Where does clutter come from?
This week we wrapped up the first ever challenge in The Simple Life over on Facebook. Over 70 people came together because they were tired of living in disorder and with an over abundance of ‘stuff’. The results have been amazing; there’s nothing I like more than people sending me photos of bin bags stuffed full of items no longing serving them and on course to a second life somewhere else. But it begs the question: where does clutter come from?
A lot of the time, I hear that clutter belongs to someone else:
And that can certainly make things harder, particularly as I don’t advocate clearing out other people’s possessions. Sometimes, we inherit items on a large scale that can create emotional blocks to sorting through them, again, totally understandable. But are you going to live with it forever? Presumably, if you’re reading this, then not, so some of those difficult feelings are going to have to be managed somehow. But how?
Another frequent reason I hear is time, or lack of it:
Anyone who has worked with me one:one will confirm: I am honest, I am gentle and considerate but I am 100% honest and I will call you on it when you aren’t being honest with yourself.
So, in my opinion, here is where I think all the clutter comes from:
You are avoiding something
Be it paperwork, heirlooms, old school books, medicines, keepsakes, clothes… You are subconsciously worried about what you will have to deal with. The reason why you are avoiding it may vary but consider this:
Most people I meet love a good clear out, so why do we persist with clutter that we don’t want?
It can be painful and emotional facing up to clutter: perhaps the paperwork pile contains lots of jobs that need doing or finances that need sorting out that are worrying you. Or managing the lifelong possessions of a loved one can be too emotional to bear.
Do you feel that you are being held back from a clutter-free life by a lack of time? I bet if you had to, you could find the odd hour, here and there, in your week. If an old friend made an impromptu visit, would you turn them away? I’d hazard a guess that you’d make time to see them and enjoy a few hours of catching up – in spite of all those jobs you had to do. If we really need to, most of us can find some time.
You are delaying taking action
The post arrives and it looks like mostly mundane stuff and then you spot a large bill you’ve been dreading. You can ignore the bill if it’s buried under some circulars, a couple of catalogues and a takeaway menu, right? Can you? I can’t. I’ll torture myself for days or weeks about not being able to afford to pay it or I need to have an awkward conversation because they have over charged me.
I certainly won’t forget it’s there but the end result is still the same. The bill needs paying, so why not just pay it and save yourself the days or weeks of tormenting yourself?
And I hear all the excuses. Some people want to wait until payday, fair enough.
However, the process of getting the bill paid doesn’t need to wait, just the financial transaction. With online banking, you can nominate the date the payment leaves your account very easily. Then you can forget about it.
You aren’t mindful of what you allow to enter your own home.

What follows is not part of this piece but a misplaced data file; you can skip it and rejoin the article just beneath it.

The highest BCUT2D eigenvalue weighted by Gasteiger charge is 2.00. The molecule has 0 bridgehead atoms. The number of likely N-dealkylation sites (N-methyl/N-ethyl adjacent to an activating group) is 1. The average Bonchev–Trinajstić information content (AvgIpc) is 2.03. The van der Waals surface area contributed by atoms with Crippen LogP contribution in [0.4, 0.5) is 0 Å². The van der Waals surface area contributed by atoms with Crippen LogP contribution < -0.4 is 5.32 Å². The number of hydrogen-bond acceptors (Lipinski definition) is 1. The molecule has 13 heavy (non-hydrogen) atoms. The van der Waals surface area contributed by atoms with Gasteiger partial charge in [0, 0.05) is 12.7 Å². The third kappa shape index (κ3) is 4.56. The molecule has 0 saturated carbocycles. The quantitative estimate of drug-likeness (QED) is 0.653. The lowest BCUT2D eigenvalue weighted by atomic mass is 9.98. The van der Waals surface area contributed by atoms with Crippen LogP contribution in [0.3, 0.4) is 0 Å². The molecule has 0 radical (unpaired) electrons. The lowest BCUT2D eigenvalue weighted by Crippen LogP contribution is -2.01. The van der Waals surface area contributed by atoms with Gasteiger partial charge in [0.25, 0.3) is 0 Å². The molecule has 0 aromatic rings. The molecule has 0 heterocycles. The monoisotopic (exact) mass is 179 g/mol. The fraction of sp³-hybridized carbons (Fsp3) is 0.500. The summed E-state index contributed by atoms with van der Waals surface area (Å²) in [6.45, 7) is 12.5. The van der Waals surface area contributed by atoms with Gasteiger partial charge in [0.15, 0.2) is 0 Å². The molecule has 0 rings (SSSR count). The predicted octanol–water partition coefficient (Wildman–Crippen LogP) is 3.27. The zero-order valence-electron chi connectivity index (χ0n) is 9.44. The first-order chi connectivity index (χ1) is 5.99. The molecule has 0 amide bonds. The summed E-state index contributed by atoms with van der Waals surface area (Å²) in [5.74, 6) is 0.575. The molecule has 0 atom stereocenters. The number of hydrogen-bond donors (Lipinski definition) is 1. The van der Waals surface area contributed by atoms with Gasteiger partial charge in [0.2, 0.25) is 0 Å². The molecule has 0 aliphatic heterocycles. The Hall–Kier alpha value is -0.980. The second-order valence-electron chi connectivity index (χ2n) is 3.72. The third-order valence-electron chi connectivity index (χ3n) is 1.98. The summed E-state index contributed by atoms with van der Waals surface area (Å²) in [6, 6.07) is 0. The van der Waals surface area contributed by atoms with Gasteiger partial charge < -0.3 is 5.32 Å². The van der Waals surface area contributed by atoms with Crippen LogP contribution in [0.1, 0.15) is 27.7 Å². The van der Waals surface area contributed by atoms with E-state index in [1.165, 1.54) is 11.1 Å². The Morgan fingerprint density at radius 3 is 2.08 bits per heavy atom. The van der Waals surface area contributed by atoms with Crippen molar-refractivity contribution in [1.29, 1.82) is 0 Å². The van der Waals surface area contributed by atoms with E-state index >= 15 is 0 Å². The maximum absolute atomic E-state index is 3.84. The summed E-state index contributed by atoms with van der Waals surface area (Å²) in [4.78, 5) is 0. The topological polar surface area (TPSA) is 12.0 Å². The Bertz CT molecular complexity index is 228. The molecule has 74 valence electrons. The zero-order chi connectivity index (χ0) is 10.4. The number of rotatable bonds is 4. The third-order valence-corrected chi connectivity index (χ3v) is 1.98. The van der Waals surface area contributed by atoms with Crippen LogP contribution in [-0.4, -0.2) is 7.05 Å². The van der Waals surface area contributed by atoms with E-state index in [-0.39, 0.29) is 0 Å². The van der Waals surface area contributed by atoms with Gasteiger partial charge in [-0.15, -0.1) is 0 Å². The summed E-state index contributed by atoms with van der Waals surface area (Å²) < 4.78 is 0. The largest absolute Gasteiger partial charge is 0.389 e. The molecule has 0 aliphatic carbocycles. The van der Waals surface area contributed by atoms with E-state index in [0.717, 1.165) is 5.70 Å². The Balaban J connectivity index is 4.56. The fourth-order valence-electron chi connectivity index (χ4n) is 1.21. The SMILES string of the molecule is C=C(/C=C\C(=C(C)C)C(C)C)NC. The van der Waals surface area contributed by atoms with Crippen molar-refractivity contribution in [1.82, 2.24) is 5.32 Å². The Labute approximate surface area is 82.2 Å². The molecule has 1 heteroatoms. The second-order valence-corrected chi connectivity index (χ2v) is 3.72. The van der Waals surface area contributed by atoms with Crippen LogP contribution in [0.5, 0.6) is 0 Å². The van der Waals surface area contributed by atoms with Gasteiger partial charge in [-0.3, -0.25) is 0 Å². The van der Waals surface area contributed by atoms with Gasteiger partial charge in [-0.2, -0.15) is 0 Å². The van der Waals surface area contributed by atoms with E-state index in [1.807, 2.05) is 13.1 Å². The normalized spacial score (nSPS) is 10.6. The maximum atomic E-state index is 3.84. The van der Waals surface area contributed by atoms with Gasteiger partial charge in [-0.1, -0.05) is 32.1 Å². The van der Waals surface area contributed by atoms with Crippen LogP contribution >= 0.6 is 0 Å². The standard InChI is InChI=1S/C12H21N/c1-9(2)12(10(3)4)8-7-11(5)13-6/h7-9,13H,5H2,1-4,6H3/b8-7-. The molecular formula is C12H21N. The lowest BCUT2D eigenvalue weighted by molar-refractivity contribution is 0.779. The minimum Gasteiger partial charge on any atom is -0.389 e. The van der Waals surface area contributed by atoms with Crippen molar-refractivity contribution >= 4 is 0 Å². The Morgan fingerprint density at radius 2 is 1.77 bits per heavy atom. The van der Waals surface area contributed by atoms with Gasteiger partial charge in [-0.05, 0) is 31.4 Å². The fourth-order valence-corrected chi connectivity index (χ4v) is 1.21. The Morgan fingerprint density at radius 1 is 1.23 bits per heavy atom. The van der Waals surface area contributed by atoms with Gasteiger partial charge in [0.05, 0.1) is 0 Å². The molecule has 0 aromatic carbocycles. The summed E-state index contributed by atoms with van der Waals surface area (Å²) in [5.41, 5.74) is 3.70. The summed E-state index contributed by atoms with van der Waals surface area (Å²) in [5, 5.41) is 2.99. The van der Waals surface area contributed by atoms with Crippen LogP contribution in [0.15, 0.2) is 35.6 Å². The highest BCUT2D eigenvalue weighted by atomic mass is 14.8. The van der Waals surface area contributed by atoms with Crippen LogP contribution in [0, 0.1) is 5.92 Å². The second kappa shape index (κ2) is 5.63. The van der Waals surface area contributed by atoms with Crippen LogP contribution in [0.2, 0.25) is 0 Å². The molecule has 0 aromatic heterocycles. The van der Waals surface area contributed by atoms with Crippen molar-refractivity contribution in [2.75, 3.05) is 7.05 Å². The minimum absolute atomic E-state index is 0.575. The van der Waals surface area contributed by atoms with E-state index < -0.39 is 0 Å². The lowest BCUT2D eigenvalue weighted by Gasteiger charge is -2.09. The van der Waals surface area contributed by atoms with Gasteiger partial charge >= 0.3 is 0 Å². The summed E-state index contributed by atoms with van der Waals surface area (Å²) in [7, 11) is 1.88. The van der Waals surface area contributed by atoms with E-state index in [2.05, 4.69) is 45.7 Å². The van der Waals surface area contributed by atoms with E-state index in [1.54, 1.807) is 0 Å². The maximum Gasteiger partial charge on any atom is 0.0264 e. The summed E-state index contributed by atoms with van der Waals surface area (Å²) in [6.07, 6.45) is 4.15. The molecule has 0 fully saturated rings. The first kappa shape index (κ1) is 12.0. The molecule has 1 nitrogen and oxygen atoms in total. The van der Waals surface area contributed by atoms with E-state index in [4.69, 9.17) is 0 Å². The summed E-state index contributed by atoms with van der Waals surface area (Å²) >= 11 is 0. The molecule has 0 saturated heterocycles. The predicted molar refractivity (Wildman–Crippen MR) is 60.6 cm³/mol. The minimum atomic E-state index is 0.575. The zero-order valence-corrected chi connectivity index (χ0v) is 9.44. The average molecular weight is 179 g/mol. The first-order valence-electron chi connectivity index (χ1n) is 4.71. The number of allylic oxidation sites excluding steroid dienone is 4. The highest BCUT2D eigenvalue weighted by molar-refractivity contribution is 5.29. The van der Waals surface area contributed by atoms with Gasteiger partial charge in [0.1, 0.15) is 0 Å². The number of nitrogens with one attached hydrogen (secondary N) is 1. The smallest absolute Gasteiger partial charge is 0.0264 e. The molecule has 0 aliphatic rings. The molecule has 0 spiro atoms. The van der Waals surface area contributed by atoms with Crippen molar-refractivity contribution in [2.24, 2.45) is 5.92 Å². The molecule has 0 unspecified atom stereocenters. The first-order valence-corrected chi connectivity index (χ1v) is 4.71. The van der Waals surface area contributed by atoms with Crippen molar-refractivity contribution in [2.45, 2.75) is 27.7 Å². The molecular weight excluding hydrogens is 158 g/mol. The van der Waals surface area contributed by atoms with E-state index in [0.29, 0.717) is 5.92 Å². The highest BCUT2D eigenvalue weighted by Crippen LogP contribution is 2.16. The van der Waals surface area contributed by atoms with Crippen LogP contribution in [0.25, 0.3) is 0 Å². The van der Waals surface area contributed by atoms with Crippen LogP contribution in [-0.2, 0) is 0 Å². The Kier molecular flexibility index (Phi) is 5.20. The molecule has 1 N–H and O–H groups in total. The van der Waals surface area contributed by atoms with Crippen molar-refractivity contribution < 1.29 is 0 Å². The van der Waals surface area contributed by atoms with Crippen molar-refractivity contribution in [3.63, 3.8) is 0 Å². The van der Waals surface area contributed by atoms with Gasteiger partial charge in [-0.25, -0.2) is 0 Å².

How may times have you accepted something because it was easier than saying no? I have, I don’t like to upset people.
Here’s an example: those bags of hand-me-down children’s clothes are someone else’s clutter, no matter how well meaning. It probably made it easier for them to parcel up their children’s once-worn clothes knowing that you would take them.
My two children have been gifted lots of amazing second hand clothes. Now I say: ‘Thank you, I’ll see what fits/suits and then what would you like me to do with the rest? Would you like it back?’
The answer is, universally,: ‘Oh, pass it on or give it to charity.’ Never has anyone asked me to give back what I don’t want. Because they have already been through the shedding process of parting with their memories and they just want the clothes out of the house.
Why is it so hard?
I find the language people use fascinating. The words they choose to describe clutter and how they feel about it often create an image of a battle, a struggle, a huge mountain to climb, etc.
But they are often the very same people who say:
Interesting, isn’t it?
So, where does all the clutter come from?
I’m afraid, the answer is: you.
Did that pinch a bit? I’m sorry. I did warn you earlier that I am honest!
But that is the real reason you find it hard to get started.
At some point, you are going to have to start sorting through it all and making some decisions. So you might as well just get stuck in.
The Simple Life: my key to a life free of clutter
If you break things down into a chain of smaller jobs, then you make the overall task much more manageable. And that is the basis of my system. A system that has been tried and tested over the years. I’ve read the books, followed the experts and got my hands dirty helping people sort through their clutter.
The Simple Life is a melting pot of it all but, most importantly, it works and it lasts. We look at what you have and you decide whether you want it in your life through a series of stages, working on one thing at a time. We then figure out how that is going to work for you and your lifestyle and put measures in place to make sure the clutter doesn’t creep back in.
Sound simple? It really is, you just need to want to do it.
If you’d like to join the Simple Life Facebook community, click here, it’s completely free. It’s friendly and supportive and full of tips on coping with clutter, organising the things you love and use and, importantly looks at where it all comes from in the first place.
Or if you’d like to work with me one-to-one in your home or online, check out The Simple Life options and drop me a message.